Safety—or lack thereof—is one of the biggest disadvantages of micromobility. There were 41 deaths in 2019 and most were two vehicle crashes involving automobiles. E-scooters were the most dangerous, and male riders crashed more than female riders. Lack of training may at least partly contribute to the deaths and injuries that are occurring, especially among inexperienced drivers. Although mopeds are required to be registered with the DMV, registration is not always enforced. Lack of enforcement stems from a general lack of knowledge about the few regulations surrounding these vehicles, as they are so new. Another disadvantage is that there are restrictions as to where mopeds and scooters can be ridden. They cannot use bicycle lanes or sidewalks.
All micromobility devices are battery operated and make no sound. Unlike gasoline powered vehicles of this nature, pedestrians or other non-motorized bicyclists cannot hear them coming. Frequently riders of these devices disregard traffic regulations, including one-way restrictions, making them dangerous to pedestrians trying to cross streets. These vehicles also require parking which may be extremely limited in congested areas. Many rental scooters/mopeds are frequently left on sidewalks.
Vehicle & Traffic Laws Regulating the Use of E-Scooters and E-Bikes
Effective April 2020 NY State law allows people to operate bicycles with electric assist on some streets and highways in New York State. Effective August 2, 2020, the law allows people to operate electric scooters1 (e-scooters) and e-bicycles on some streets and highways in New York State. Additionally, municipalities can further regulate the time, place and manner of operation of these devices.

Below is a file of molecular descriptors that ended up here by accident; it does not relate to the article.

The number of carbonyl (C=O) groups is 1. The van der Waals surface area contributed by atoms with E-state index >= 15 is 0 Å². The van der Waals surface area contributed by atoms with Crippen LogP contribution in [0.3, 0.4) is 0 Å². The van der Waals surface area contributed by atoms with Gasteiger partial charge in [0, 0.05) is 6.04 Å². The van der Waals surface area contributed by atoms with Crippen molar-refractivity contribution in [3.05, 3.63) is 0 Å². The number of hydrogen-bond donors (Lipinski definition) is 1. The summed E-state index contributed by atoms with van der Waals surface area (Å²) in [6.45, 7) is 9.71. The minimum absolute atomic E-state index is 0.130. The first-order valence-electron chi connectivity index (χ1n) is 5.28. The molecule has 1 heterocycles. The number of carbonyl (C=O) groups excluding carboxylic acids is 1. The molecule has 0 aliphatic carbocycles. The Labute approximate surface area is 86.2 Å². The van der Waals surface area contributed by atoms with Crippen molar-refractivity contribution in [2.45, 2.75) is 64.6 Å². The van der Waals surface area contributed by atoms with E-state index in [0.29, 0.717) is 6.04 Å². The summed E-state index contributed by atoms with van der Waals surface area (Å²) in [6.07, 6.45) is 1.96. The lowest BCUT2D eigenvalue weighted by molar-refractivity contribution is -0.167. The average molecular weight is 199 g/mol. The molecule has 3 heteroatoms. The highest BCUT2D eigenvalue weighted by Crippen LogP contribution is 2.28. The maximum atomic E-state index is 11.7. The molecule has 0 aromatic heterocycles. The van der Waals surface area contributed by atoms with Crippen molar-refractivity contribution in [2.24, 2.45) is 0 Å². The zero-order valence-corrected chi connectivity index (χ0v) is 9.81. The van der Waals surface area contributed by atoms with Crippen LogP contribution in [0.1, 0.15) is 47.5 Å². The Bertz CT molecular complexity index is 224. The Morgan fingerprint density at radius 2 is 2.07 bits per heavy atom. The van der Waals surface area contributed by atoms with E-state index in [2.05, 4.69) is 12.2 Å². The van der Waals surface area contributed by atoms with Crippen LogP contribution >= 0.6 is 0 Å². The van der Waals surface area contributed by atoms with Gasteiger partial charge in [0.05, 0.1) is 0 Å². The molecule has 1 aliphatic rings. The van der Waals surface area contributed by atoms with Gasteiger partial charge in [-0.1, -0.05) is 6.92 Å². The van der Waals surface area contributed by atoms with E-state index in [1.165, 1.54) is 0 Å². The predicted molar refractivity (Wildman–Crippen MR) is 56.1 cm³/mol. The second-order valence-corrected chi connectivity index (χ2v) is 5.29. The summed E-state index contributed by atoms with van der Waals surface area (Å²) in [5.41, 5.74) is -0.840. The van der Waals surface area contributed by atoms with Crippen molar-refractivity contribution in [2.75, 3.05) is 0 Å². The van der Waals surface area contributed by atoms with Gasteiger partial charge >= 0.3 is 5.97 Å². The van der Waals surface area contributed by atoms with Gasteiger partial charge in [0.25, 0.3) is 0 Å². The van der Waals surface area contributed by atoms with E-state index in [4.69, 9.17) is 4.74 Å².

You cannot register or operate any of the following motorized devices on any street, highway, parking lot, sidewalk or other area in New York State that allows public motor vehicle traffic. You may be arrested if you do. Banned motorized devices include: ATVs, Mini-bikes, Dirt Bikes, Go-Karts and Golf Carts.
Everyone’s safety on our roadways depends on available infrastructure. While there is infrastructure in place, such as protected and non-protected bike lanes, sidewalks, parks with bike paths, roadways, shoulders, and geofenced “no-go” areas that allow towns to control where shared e-scooters and e-bikes can ride, there is currently a great lack of supporting infrastructure specifically for micromobility devices.
The Future of Micromobility on Long Island
Walk Safe Long Island held a Virtual Town Hall on Wednesday, September 29, all about the present and future role of micromobility devices in transportation. Audience polls revealed the following. When asked, “Do you own or regularly use an e-bike, e-scooter, or other micromobility device,” only one of 15 answered yes. Despite the audience’s lack of personal use, when asked “Do you see these types of vehicles in your area, 12 out of 15 answered “yes” or “somewhat.”
Only a few of the aforementioned infrastructure needs are commonplace in Nassau and Suffolk Counties. Considering the rapid proliferation of these types of vehicles, added to our already crowded roadways, it may become necessary to develop new supporting infrastructure. For more discussion on the topic of micromobility, tune into the Walk Safe Long Island Virtual Town Hall.